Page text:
Wolters Kluwer Financial Services, the leading worldwide provider of comprehensive compliance, risk management and audit solutions for the financial services industry, has urged the UK banking industry to engage with the European Banking Authority (EBA) on the refinement of COREP - the Capital Requirements Directive (CRD) reporting standard - to avoid extraneous burdens and costs. The directive, which will impact all UK banks, building societies and investment (BIPRU) firms from 31st December 2012, is designed to create a common reporting framework across Europe and is set to significantly alter UK firmsâ current reporting processes.
Speaking at a recent breakfast briefing â Faridah Pullara, Manager, Reporting Policy at the Financial Services Authority (FSA), and experts from Wolters Kluwer Financial Servicesâ FRSGlobal, including Selwyn Blair-Ford, Global Head of Regulatory Policy, Mark Piper, Vice President UK, Ireland and the Middle East, and Graham Southall, Application Development Director - warned senior industry figures that the impact of this regulation, which could also potentially include additional and extensive financial reporting (FINREP) and prudential ad hoc reporting requirements that could emanate from the regulatory change, needs to be addressed sooner rather than later.
Faridah Pullara, Manager, Reporting Policy at the FSA commented:
âThe balance of power has shifted from the FSA to the EBA in terms of the COREP directive. This will mean that the FSA will be just one voice of 27 member state regulatory authorities. Consequently UK firms will need to engage heavily to identify cost burdens and quantify the regulationâs potential impact. Firms should take the opportunity to reply to the EBA directly or via trade bodies during the consultation period for COREP in December 2011.â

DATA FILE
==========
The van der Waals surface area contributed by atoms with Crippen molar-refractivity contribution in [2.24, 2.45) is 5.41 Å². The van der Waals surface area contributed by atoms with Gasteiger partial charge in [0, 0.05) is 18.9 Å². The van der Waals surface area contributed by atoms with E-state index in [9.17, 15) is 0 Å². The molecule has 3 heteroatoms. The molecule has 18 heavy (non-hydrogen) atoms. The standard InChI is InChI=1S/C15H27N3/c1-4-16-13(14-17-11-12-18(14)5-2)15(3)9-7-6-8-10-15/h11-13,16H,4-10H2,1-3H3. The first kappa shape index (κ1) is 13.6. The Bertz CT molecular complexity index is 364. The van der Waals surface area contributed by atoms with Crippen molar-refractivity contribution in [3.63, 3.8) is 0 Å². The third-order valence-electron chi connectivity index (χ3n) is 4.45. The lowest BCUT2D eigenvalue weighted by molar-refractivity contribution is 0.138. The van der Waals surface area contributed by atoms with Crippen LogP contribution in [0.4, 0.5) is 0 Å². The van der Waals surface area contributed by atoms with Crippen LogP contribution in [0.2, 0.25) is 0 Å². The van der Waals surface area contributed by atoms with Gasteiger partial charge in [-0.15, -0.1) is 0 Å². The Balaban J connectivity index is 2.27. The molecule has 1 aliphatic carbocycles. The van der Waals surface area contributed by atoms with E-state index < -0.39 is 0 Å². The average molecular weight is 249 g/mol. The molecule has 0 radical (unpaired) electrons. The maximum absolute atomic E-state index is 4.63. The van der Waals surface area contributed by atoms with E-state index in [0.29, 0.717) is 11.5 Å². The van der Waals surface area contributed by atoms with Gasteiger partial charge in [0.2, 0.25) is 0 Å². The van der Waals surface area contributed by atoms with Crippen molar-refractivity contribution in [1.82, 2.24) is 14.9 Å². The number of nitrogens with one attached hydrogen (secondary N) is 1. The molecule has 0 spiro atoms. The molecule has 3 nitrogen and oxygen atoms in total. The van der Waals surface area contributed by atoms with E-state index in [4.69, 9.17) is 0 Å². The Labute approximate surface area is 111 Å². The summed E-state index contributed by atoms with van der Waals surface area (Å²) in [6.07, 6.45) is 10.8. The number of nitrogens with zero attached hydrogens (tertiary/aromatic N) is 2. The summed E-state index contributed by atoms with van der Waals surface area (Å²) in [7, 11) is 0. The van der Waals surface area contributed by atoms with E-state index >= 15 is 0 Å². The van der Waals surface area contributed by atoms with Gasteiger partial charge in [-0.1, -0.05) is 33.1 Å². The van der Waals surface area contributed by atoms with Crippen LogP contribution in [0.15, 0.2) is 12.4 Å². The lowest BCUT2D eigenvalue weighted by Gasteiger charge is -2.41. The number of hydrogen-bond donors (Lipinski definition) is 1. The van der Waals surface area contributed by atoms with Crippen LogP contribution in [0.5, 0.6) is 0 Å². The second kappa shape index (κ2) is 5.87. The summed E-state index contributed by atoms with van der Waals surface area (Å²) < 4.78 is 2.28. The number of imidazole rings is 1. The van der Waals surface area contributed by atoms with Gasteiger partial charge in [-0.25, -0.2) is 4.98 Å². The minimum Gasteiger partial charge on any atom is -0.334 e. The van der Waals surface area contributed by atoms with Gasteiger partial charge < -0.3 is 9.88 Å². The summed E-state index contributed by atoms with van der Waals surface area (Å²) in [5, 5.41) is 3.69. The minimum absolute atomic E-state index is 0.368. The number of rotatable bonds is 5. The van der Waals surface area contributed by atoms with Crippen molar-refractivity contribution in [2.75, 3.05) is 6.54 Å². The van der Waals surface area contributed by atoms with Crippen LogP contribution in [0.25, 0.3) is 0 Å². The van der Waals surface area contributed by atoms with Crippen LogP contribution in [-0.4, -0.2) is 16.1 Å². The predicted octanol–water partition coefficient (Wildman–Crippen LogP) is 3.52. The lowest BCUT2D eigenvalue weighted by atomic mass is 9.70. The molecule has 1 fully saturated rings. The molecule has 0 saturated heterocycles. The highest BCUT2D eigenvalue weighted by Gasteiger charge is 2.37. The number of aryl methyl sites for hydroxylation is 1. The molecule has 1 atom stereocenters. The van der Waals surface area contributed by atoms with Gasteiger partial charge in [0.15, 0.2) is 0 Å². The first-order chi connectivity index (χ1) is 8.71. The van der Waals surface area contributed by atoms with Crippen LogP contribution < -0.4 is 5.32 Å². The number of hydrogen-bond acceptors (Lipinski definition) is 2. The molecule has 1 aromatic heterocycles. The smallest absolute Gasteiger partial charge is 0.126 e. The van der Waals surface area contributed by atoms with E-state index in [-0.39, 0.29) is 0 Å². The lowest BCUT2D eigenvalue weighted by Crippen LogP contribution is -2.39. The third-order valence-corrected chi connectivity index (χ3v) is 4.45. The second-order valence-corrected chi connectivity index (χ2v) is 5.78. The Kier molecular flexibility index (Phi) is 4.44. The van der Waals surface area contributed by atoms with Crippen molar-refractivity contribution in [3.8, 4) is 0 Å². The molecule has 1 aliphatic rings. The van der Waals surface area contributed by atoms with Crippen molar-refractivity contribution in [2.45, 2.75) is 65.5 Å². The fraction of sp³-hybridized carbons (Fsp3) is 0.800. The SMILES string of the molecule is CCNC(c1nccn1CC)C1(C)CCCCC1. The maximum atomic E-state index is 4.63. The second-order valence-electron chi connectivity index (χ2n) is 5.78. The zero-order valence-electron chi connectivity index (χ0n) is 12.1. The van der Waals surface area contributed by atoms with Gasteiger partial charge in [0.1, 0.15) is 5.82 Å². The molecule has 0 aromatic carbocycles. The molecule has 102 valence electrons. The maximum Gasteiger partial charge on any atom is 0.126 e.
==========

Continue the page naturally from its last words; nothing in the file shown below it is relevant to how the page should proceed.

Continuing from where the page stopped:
Selwyn Blair-Ford, Global Head of Regulatory Policy at Wolters Kluwer Financial Services' FRSGlobal says:
âClearly COREP is set to have a seismic effect on the way that the UK banking industry will need to report its findings. There will be much more data to collect which will need to be properly identified and with the correct granularity and accuracy. Consequently staffing and systems provisions will all need to be prepared as well as a new calendar driven quarterly approach to reporting findings taken into account. With all this, combined with the need to try and extract some business benefits from the changes, there is a lot to think about for firms and not a lot of time to consider it.â
âFirms need to start seriously planning how they intend to comply. Project planning should have already begun to ensure that they are able to meet the requirements effectively.â